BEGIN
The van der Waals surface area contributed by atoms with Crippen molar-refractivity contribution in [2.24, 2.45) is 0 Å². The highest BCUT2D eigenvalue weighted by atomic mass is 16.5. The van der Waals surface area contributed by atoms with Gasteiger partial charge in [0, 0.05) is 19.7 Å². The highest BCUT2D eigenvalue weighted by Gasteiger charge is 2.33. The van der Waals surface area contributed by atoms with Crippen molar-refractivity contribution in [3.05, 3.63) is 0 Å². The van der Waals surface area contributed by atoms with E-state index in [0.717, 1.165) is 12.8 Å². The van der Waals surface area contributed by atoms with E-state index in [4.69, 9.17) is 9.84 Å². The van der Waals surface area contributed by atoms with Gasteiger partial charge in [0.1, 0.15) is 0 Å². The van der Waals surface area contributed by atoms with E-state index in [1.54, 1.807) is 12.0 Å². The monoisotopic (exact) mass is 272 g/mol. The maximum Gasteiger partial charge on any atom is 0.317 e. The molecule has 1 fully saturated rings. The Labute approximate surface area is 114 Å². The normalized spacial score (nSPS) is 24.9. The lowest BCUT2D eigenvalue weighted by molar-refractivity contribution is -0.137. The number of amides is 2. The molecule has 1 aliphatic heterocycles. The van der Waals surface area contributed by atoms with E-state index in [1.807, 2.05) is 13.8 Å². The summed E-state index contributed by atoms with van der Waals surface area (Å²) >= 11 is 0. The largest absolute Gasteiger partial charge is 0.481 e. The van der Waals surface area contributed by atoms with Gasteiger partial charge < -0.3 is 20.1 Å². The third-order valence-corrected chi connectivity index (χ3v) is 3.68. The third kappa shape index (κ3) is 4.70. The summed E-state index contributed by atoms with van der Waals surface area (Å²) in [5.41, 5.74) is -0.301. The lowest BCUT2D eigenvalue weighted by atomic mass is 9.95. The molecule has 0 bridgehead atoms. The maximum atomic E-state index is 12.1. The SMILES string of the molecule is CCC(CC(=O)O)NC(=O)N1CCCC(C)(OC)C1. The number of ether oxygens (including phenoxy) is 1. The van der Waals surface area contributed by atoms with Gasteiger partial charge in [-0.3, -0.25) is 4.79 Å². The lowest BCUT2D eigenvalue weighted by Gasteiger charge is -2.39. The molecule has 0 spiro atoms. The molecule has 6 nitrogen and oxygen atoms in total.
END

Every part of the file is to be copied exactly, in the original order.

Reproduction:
The van der Waals surface area contributed by atoms with Crippen molar-refractivity contribution in [2.24, 2.45) is 0 Å². The highest BCUT2D eigenvalue weighted by atomic mass is 16.5. The van der Waals surface area contributed by atoms with Gasteiger partial charge in [0, 0.05) is 19.7 Å². The highest BCUT2D eigenvalue weighted by Gasteiger charge is 2.33. The van der Waals surface area contributed by atoms with Crippen molar-refractivity contribution in [3.05, 3.63) is 0 Å². The van der Waals surface area contributed by atoms with E-state index in [0.717, 1.165) is 12.8 Å². The van der Waals surface area contributed by atoms with E-state index in [4.69, 9.17) is 9.84 Å². The van der Waals surface area contributed by atoms with Gasteiger partial charge in [0.1, 0.15) is 0 Å². The van der Waals surface area contributed by atoms with E-state index in [1.54, 1.807) is 12.0 Å². The monoisotopic (exact) mass is 272 g/mol. The maximum Gasteiger partial charge on any atom is 0.317 e. The molecule has 1 fully saturated rings. The Labute approximate surface area is 114 Å². The normalized spacial score (nSPS) is 24.9. The lowest BCUT2D eigenvalue weighted by molar-refractivity contribution is -0.137. The number of amides is 2. The molecule has 1 aliphatic heterocycles. The van der Waals surface area contributed by atoms with E-state index in [1.807, 2.05) is 13.8 Å². The summed E-state index contributed by atoms with van der Waals surface area (Å²) >= 11 is 0. The largest absolute Gasteiger partial charge is 0.481 e. The van der Waals surface area contributed by atoms with Gasteiger partial charge < -0.3 is 20.1 Å². The third-order valence-corrected chi connectivity index (χ3v) is 3.68. The third kappa shape index (κ3) is 4.70. The summed E-state index contributed by atoms with van der Waals surface area (Å²) in [5.41, 5.74) is -0.301. The lowest BCUT2D eigenvalue weighted by atomic mass is 9.95. The molecule has 0 bridgehead atoms. The maximum atomic E-state index is 12.1. The SMILES string of the molecule is CCC(CC(=O)O)NC(=O)N1CCCC(C)(OC)C1. The number of ether oxygens (including phenoxy) is 1. The van der Waals surface area contributed by atoms with Gasteiger partial charge in [-0.3, -0.25) is 4.79 Å². The lowest BCUT2D eigenvalue weighted by Gasteiger charge is -2.39. The molecule has 0 spiro atoms. The molecule has 6 nitrogen and oxygen atoms in total.